Sometimes you just have to be patient. USDA range scientist Tom Quigley and fellow researchers concluded that after more than a decade of studying the use of radio transmitters and receivers to control livestock movement.
The scientists are researching so-called fenceless grazing as an alternative to conventional fencing methods - under certain conditions.
"Research that we conducted in the early 1990s showed us that animals will respond," points out Quigley, based at USDA's Forestry and Range Sciences Laboratory in LaGrande, OR. "The challenge has been getting the technology to function properly and reliably."
With recent advances in technology, though, Quigley says fenceless grazing will likely be at the farm/ranch gate in the relatively near future.
Here's a brushup on fenceless grazing basics:
* Cattle are fitted with eartags containing radio transmitters and electrical stimulators with contacts touching the animals' skin.
* A portable, battery-operated transmitter is installed in the middle of an area where grazing isn't wanted.
* As the animal enters the exclusion area, the eartag picks up a signal from the transmitter and sounds an audio warning.
* If the animal continues to move into the exclusion area after the initial warning, it receives an electrical impulse. The impulses continue at regular intervals until the animal leaves the restricted area.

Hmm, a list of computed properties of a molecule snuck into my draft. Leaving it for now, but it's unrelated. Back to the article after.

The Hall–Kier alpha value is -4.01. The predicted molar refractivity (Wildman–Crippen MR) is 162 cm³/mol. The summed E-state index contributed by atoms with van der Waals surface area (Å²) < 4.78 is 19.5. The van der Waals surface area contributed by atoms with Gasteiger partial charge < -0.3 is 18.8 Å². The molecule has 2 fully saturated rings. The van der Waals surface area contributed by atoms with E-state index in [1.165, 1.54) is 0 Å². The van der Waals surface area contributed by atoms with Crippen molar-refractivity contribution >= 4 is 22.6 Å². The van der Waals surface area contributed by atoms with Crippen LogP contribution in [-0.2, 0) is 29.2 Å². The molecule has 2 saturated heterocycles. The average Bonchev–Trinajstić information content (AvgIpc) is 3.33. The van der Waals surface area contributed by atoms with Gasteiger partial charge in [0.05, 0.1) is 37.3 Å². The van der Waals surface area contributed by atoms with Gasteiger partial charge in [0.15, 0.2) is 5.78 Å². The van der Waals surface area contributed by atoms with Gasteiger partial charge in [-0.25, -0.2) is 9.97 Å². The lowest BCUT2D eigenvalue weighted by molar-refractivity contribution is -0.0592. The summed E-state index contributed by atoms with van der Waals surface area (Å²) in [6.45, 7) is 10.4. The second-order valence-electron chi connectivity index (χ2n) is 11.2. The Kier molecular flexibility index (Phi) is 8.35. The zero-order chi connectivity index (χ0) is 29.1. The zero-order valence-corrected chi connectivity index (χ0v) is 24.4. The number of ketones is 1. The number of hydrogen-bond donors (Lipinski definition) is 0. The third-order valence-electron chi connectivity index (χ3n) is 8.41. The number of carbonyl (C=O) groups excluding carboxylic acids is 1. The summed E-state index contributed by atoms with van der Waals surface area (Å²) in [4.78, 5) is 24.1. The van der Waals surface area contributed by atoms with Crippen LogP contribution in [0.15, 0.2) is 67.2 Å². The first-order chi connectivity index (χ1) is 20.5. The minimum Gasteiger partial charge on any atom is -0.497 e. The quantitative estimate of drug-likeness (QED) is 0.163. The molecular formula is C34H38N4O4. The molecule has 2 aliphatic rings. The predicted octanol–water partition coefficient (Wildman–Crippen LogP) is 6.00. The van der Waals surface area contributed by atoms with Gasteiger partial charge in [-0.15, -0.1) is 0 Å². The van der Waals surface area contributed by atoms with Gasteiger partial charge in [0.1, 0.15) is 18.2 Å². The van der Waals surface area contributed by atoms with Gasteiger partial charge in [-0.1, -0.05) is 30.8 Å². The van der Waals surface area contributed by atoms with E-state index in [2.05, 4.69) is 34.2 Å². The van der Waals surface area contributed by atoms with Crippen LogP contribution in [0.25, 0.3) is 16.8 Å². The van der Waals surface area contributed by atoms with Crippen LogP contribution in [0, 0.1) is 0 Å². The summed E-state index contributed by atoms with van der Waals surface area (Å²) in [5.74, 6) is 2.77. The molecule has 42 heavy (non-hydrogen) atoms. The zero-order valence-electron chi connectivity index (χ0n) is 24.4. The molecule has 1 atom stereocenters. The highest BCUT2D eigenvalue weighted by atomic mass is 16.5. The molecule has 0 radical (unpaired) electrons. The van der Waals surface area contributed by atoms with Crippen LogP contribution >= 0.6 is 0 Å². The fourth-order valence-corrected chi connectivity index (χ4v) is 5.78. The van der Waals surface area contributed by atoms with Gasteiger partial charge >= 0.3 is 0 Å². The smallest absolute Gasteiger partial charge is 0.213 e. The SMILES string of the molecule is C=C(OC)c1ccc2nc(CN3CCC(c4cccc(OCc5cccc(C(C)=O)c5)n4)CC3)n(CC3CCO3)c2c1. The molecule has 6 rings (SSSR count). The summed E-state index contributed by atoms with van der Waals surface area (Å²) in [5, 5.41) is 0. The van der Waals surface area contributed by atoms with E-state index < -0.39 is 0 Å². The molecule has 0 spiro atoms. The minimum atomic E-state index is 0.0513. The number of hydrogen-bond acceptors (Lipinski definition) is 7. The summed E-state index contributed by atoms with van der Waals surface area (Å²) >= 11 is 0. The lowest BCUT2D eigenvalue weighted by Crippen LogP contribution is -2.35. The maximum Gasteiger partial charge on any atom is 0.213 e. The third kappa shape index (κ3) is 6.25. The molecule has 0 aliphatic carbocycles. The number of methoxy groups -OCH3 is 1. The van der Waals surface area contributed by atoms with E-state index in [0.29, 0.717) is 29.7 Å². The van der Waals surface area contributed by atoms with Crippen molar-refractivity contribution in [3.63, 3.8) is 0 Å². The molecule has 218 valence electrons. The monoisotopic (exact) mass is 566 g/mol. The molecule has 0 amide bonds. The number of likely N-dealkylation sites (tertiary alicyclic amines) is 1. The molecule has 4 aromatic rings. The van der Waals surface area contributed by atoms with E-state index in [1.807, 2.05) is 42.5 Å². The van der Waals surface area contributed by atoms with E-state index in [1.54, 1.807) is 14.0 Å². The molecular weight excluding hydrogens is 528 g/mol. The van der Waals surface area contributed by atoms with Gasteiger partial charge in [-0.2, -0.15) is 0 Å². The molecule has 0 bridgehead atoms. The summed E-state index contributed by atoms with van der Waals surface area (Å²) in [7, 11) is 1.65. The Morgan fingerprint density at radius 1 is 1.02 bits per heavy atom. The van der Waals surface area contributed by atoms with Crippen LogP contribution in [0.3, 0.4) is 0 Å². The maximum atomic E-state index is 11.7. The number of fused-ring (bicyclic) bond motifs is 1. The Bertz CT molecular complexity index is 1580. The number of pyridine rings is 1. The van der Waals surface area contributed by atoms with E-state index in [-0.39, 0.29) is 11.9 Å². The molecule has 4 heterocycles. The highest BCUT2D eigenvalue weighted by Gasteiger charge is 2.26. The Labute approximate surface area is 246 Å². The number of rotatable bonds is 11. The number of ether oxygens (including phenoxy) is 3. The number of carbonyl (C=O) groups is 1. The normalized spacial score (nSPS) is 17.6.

"In our earlier studies, we found that we could train 90% of the animals in about two days," says Quigley.
Eartag weight - 3.5-4 oz - presented a major problem in early studies. "Our target with a new prototype will be about 1.5 oz."
Transmitters used in early studies also had serious shortcomings. But later this year, Quigley and his research team will launch studies to test a prototype of a receiver-transmitter package developed by Kansas-based AgriTech Electronics, LC. Firm manager Bob Marsh says the test units will be ready in about six months.
"If everything goes like we think it will, we could have a commercial version of the product on the market another year or so after that," he says.
Marsh believes radio-frequency fencing technology will mostly be used in situations where it's necessary to exclude animals from small areas and/or for relatively short periods. For example, it could be used to keep livestock out of riparian zones or archaeological sites on public land. Or it could be used to fence off areas where a landowner has planted trees or is in the process of repairing a conventional fence.
"There will also be applications for managed (rotational or intensive) grazing," says Marsh, who, along with partner Jerry Schell, is also working on a version of fenceless grazing that makes use of global positioning technology.
While price for the radio eartag-transmitter packages hasn't been determined yet, Marsh says the product will have to be cost-competitive with traditional fencing to be viable.
"We suspect it will be like it is with computers and other electronic technology," he says. "Price will come down as more and more units are sold